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ARTICLE: INTERVIEWS

Yakhal' Inkomo: A South African Masterpiece at Fifty

Read "Yakhal' Inkomo: A South African Masterpiece at Fifty" reviewed by Seton Hawkins



On July 23, 1968, a now-legendary recording session took place in Johannesburg, South Africa, one that would ultimately prove a defining moment in the country's Jazz history and development. Led by tenor saxophonist Winston Mankunku Ngozi, a quartet that included pianist Lionel Pillay, bassist Agrippa Magwaza, and drummer Early Mabuza would record the album ...

ARTICLE: BOOK REVIEWS

As Serious As Your Life: Black Music And The Free Jazz Revolution 1957-1977

Read "As Serious As Your Life: Black Music And The Free Jazz Revolution 1957-1977" reviewed by Ian Patterson

As Serious As Your Life: Black Music And The Free-Jazz Revolution, 1957-1977
Val Wilmer
408 Pages
ISBN: 978 1 78816 071 1
Serpent's Tail
2018

First published in 1977, journalist, author and black music historian Val Wilmer's As Serious As Your Life... makes a welcome print return at a ...

James Brandon Lewis: Radiant Imprints

Read "Radiant Imprints" reviewed by Vincenzo Roggero

Da quando è ritornato sulla scena musicale nel 2014 con Divine Travels -dopo l'esordio piuttosto convenzionale di Moments nel 2010 -facendo capire di non essere il solito fenomeno del sax tenore destinato a ballare il tempo di un estate, James Brandon Lewis non ha più sbagliato un colpo, sia sul versante discografico che nelle numerose esibizioni ...

ARTICLE: INTERVIEWS

Leonardo Pavkovic: Nothing is Ordinary

Read "Leonardo Pavkovic: Nothing is Ordinary" reviewed by Chris M. Slawecki

More than any other person, Leonardo Pavkovic has made me write some crazy shit.

Pavkovic is the primal force behind the joyously eclectic MoonJune Records, which he established in 2001. “Established" may not be the right word: “I am truly an unusual and rules breaking call-it-record-company with a 'label' identity despite the fact that ...

James Brandon Lewis and Chad Taylor: Radiant Imprints

Read "Radiant Imprints" reviewed by Mark Corroto

When saxophonist James Brandon Lewis released Divine Travels (Okeh, 2014) with bassist William Parker and drummer Gerald Cleaver, the jazz world went from “who is this guy?" to “make space at the table," because listeners had discovered a truly distinctive voice. After that came Days Of Freeman (Okeh, 2015) with Jamaaladeen Tacuma and Rudy Royston and ...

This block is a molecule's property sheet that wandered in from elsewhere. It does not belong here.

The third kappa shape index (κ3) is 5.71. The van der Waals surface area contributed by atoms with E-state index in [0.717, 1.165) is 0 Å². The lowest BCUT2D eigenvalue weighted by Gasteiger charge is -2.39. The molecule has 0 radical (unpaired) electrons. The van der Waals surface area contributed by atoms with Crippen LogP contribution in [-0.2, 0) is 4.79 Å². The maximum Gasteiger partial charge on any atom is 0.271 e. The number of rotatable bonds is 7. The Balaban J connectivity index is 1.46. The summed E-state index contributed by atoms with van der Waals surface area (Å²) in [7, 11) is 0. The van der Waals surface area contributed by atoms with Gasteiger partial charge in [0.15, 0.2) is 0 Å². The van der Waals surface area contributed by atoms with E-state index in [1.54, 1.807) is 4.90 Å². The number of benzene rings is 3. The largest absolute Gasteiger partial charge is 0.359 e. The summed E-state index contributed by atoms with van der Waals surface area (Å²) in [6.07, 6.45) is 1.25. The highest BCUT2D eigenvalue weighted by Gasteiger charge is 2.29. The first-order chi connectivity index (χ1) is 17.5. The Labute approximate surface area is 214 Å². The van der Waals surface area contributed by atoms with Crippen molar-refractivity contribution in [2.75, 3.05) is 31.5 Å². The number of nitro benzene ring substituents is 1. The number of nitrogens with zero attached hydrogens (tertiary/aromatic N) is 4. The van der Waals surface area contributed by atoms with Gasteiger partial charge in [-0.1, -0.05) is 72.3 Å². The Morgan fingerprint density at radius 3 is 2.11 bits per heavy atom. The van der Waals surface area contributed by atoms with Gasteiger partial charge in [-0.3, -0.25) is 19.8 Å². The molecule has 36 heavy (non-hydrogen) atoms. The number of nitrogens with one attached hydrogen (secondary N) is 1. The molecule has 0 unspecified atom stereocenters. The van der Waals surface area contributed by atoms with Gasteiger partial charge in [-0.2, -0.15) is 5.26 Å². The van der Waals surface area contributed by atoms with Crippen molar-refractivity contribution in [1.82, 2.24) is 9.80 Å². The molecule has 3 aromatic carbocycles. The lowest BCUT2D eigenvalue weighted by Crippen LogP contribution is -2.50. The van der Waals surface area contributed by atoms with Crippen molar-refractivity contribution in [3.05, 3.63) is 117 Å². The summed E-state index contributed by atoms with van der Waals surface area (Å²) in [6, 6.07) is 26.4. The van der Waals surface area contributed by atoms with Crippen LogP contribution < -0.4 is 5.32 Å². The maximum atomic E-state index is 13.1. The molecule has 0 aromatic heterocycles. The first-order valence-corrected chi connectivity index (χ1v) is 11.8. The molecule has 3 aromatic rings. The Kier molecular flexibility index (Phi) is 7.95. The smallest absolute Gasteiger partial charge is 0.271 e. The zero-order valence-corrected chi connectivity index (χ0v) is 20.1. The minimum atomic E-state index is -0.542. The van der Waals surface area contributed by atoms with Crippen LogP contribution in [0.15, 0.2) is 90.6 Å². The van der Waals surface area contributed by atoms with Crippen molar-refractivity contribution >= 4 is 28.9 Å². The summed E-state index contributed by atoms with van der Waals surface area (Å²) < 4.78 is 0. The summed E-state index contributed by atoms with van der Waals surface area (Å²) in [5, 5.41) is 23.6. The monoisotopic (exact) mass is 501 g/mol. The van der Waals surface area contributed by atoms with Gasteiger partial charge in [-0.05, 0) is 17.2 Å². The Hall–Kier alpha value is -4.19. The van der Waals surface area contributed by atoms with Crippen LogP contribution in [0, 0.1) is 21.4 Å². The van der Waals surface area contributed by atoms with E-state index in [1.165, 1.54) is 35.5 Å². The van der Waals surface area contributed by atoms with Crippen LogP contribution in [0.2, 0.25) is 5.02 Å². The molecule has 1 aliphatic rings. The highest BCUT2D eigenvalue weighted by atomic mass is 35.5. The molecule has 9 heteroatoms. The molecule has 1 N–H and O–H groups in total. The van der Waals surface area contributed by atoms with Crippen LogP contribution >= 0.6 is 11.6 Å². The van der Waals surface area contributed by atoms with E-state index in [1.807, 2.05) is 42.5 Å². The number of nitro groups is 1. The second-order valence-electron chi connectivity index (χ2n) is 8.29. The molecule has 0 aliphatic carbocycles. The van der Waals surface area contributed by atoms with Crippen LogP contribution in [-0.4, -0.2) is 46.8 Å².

ARTICLE: MULTIPLE REVIEWS

Ivo Perelman Makes It Rain

Read "Ivo Perelman Makes It Rain" reviewed by Mark Corroto

If music was sports, then Ivo Perelman would be baseball and most other musicians football. Where football's regular season is 16 games, baseball plays 162. Likewise, most musicians release one album every year or two, but Perelman has averaged seven titles per year for the last seven years. His 2017 Leo Records output is thirteen (fourteen, ...

Denys Baptiste: The Late Trane

Read "The Late Trane" reviewed by Roger Farbey

When a church is named after a jazz musician you know there's something more than music involved here. The spirituality with which John Coltrane immersed himself as exemplified by A Love Supreme, was just one of the drivers that helped make the saxophonist one of the greatest innovators of jazz. His later works were even more ...

Rich Halley/Carson Halley: The Wild

Read "The Wild" reviewed by Mark Sullivan

Saxophonist Rich Halley has released twenty recordings as a leader, many of them with his son Carson Halley on drums. The two have been playing as a duo for almost twenty years, working on totally improvised music together. Halley's ensemble approach is characterized by a seamless blend of composition and improvisation, but here the pair spontaneously ...

Billy Jones: 3's a Crowd

Read "3's a Crowd" reviewed by Troy Dostert

Duo records involving drummers aren't that common in the world of straight-ahead jazz. While it's never been an infrequent option for avant-gardists (and there are some truly legendary examples, not the least of which are John Coltrane and Rashied Ali's Interstellar Space, Max Roach and Cecil Taylor's Historic Concerts, and Peter Brötzmann and Hamid Drake's Dried ...

ARTICLE: CD/LP/TRACK REVIEW

Rich Halley/Carson Halley: The Wild

Read "The Wild" reviewed by Dan McClenaghan

Saxophonist Rich Halley, home-based in Portland, Oregon, is a relentless creator of fine and oftimes fiery free jazz, averaging, since 2010, about two CD releases per year, including Creating Structure (2015); Eleven (2016); and Outlier, (2016), all on his Pine Eagle Records label. These were quartet outings, featuring like-minded free-jazzers--trombonist Michael Vlatkovich, bass man Clyde Reed ...